What happens upstream threatens the Boise River: Boise's river

Here's a draft of our Sunday editorial about the Mosquito Gold mining project above the Boise River.

Edward Lodge’s timing couldn’t have been better.

On Aug. 30, the federal judge put the brakes on exploratory drilling at a proposed copper and molybdenum mine about 15 miles northeast of Idaho City. The judge ordered the U.S. Forest Service to further analyze whether the drilling would affect groundwater quality.

A week later, Outside magazine released its list of the 10 best river towns in America. Boise made No. 3 on the list.

These two seemingly separate events are as connected as upstream and downstream.

If you care about and enjoy the Boise River — which, as Outside noted, is basically a prerequisite to living in Boise — then you are rightfully concerned about the prospect of open-pit mining above the headwaters of the river drainage. That’s why Lodge’s ruling is so important. That’s why its impact reverberates beyond the proposed mining area pictured on this page.

The proposed mine site, the Grimes Creek drainage, is a historic mining area. Yet Vancouver, B.C.-based Mosquito Consolidated Gold Mines Ltd. says the area still holds an untapped lode of copper and molybdenum. On its website, the company’s prose about its CuMo mine borders on the breathless.

“CuMo is the largest unmined molybdenum project in the world! With the use of molybdenum in nearly every stainless steel product on the market today, the potential for this project is astounding.”

It is expected — albeit unsettling — when a publicly traded mining company becomes flush with paydirt fever. But we should be able to expect a regulatory agency to practice due diligence and make sure a project is environmentally benign.
In that sense, Lodge’s ruling is more a rebuke of the Forest Service than it is one of Mosquito Gold.

“The very nature of drilling holes 1,500 to 3,000 feet into the ground seems likely to impact the underlying surface, including the groundwater. The appropriate course would be for the Forest Service to have conducted some baseline study and analysis of the groundwater in the area.”

All the more troubling is the fact that this phase — drilling 259 holes at the site — is merely a preliminary step to map the mineral deposits. On this early stage of the project, the Forest Service failed to do its homework.

To make matters even worse, the agency failed on a sensitive project directly upstream from Idaho’s largest city, and upstream of an urban river ecosystem and recreational area that few other cities can match.

To love the Boise River is to feel protective of the river. That love of the river brings us together — the newcomers who fall in love with Boise’s on-your-doorstep outdoor recreation, and the longtimers who can remember the community’s heroic efforts, decades ago, to convert the area from garbage dump to Greenbelt.

Were something to go wrong at the Mosquito Gold mine, the contamination could spoil one of Boise’s best features.

And one of Boise’s best-loved features, as the Outside magazine article illustrates.

The river city rankings weren’t entirely scientific. First, the editors collaborated with American Rivers, a conservation group, to winnow a list of 50 cities to a top 10 — based, says Outside, “on criteria such as cost of living, cultural vibrancy, job prospects, environmental stewardship, and access to the outdoors.” Then, the Top 10 was put to a vote, and Boise finished No. 3.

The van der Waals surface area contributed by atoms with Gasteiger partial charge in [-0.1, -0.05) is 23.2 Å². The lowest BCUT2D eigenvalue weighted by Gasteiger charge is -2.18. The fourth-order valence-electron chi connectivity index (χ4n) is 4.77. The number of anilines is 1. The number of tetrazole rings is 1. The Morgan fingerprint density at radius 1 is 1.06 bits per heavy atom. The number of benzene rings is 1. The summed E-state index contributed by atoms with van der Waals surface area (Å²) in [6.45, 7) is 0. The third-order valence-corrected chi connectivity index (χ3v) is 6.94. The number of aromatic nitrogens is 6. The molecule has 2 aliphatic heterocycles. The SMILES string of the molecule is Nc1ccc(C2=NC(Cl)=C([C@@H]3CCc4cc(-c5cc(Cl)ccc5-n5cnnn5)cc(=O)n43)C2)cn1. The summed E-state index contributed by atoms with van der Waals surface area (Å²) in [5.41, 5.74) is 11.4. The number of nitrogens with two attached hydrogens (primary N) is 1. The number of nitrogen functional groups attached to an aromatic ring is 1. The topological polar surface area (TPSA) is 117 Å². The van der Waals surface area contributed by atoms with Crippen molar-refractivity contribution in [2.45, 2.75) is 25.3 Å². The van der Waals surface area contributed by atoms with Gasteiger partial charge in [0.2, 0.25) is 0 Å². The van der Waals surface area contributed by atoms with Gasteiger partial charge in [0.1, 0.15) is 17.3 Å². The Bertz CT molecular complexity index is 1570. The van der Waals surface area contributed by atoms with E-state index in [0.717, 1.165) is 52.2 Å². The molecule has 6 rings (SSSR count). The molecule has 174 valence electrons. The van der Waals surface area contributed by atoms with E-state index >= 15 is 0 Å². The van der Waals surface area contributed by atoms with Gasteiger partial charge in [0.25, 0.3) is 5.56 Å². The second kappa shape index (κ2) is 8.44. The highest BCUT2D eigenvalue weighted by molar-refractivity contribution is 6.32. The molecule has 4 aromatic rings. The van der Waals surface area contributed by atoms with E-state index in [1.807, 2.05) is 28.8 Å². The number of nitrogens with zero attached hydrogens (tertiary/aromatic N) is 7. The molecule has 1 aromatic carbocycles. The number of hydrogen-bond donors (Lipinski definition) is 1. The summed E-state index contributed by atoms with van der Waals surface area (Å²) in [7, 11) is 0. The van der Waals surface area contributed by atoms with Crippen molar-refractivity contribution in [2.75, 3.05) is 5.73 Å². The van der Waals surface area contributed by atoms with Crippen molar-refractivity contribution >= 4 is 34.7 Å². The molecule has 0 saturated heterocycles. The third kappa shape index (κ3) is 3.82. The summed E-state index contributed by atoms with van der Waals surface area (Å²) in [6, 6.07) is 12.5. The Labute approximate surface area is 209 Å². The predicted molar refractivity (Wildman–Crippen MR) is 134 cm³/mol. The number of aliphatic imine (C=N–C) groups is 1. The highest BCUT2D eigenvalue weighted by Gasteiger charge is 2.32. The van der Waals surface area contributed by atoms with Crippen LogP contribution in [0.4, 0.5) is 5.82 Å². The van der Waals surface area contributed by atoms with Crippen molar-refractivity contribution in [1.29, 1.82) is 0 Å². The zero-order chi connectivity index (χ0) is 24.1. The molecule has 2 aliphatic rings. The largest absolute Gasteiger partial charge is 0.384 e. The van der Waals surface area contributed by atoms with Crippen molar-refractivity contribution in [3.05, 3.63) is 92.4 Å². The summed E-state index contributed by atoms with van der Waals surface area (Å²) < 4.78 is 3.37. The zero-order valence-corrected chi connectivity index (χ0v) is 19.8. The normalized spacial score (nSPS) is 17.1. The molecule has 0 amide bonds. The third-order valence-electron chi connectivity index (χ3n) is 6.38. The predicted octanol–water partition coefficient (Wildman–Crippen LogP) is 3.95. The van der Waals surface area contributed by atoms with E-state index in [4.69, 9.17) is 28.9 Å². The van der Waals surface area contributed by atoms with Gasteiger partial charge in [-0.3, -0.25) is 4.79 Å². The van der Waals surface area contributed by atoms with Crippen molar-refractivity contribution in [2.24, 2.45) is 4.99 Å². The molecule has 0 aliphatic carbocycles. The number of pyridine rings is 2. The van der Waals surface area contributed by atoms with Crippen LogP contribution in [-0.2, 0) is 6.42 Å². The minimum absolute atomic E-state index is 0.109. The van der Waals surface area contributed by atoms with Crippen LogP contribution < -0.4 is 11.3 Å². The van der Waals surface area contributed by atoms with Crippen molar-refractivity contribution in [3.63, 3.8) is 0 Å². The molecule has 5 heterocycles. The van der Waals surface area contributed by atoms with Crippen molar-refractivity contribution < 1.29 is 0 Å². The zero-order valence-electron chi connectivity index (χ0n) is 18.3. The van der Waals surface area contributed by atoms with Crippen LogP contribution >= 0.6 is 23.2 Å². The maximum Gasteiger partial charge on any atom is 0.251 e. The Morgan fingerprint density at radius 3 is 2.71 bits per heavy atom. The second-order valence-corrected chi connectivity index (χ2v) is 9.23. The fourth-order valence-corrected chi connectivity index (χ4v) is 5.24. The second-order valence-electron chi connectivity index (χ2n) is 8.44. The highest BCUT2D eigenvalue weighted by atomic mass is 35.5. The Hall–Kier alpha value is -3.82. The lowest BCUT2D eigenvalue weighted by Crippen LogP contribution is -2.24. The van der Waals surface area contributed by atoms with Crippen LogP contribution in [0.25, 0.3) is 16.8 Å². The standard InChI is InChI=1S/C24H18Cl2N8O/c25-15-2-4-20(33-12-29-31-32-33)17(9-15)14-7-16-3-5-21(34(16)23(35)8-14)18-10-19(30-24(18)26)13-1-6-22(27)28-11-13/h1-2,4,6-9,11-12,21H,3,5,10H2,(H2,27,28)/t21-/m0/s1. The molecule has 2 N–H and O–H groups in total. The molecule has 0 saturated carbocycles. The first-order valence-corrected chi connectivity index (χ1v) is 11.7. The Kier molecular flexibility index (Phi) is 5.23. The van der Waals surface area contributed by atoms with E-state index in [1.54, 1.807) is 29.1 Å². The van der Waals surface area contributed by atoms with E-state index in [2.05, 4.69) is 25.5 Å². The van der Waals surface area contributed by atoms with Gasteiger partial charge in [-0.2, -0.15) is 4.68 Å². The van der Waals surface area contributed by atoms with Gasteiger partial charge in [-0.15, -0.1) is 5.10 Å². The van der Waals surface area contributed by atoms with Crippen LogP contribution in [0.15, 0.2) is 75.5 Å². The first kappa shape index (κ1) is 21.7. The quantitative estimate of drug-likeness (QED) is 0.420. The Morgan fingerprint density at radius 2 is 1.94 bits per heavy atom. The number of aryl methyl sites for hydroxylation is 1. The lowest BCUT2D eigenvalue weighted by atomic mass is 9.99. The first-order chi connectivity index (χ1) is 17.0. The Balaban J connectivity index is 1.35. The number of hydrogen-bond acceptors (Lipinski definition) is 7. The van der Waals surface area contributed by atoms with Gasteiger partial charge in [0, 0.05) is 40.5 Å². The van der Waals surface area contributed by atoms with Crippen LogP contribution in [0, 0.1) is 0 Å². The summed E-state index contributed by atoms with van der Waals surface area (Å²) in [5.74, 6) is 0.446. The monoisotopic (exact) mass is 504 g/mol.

Perhaps, Boiseans stuffed the ballot box a bit. So what? That only underscores the larger point.

The Boise River is invaluable and irreplaceable.

It is not subject to compromise.

It is not for sale.

When Mosquito Gold touts the economic impact of extracting minerals above the Boise River’s headwaters, a $16 billion operation that can support 1,000 high-paying jobs, we’re left with a very simple question.
At what cost?

For all the economic stakes — for the Valley, and for Mosquito Gold — the environmental stakes are higher. They take precedent. Through that prism, Mosquito Gold will and must be judged as a prospective corporate neighbor.

After Lodge’s ruling, Mosquito Gold issued a news release downplaying the effects on the project — a sentiment summed up a few days earlier by company President and CEO Brian McClay. “This is a bump in the road,” he told the Statesman’s Rocky Barker.

Bump in the road?

No way.

Not if you’re contemplating an open-pit mine above the Boise River.

Above Boise’s river.

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Mosquito Mining

While the judge's decision to force Forest Services to take better precautions against potential water damage is a victory for residents, I find your tone regarding Mosquito Mining confusing. You seem to paint them as villains by (among other statements) summing up McClay's words and sentiment regarding the judgment as "a bump in the road" out of context. His sentiment reflects decades of mining experience and confidence that the drilling they're doing (and precautions they've taken) will NOT affect groundwater AND that any further testing required by the Forest Services will only further prove that they are not impacting the environment. As an investor I've followed this company for years and I have never seen another mining company more focused on protecting the environment and taking every precaution possible. Nobody is more interested in protecting the Boise River than Mosquito. It's absolutely in their best interest to do so.

Michigan man

Michigan man posts on the Stockhouse V.MSQ (Mosquito) forum under the user name tfife. He posts only on the V.MSQ forum and every one of his 251 posts is a part of a continuous peaen of praise for Brian McClay and the board of directors elected in December, 2011. He is regarded by many on Stockhouse as a shill for MSQ.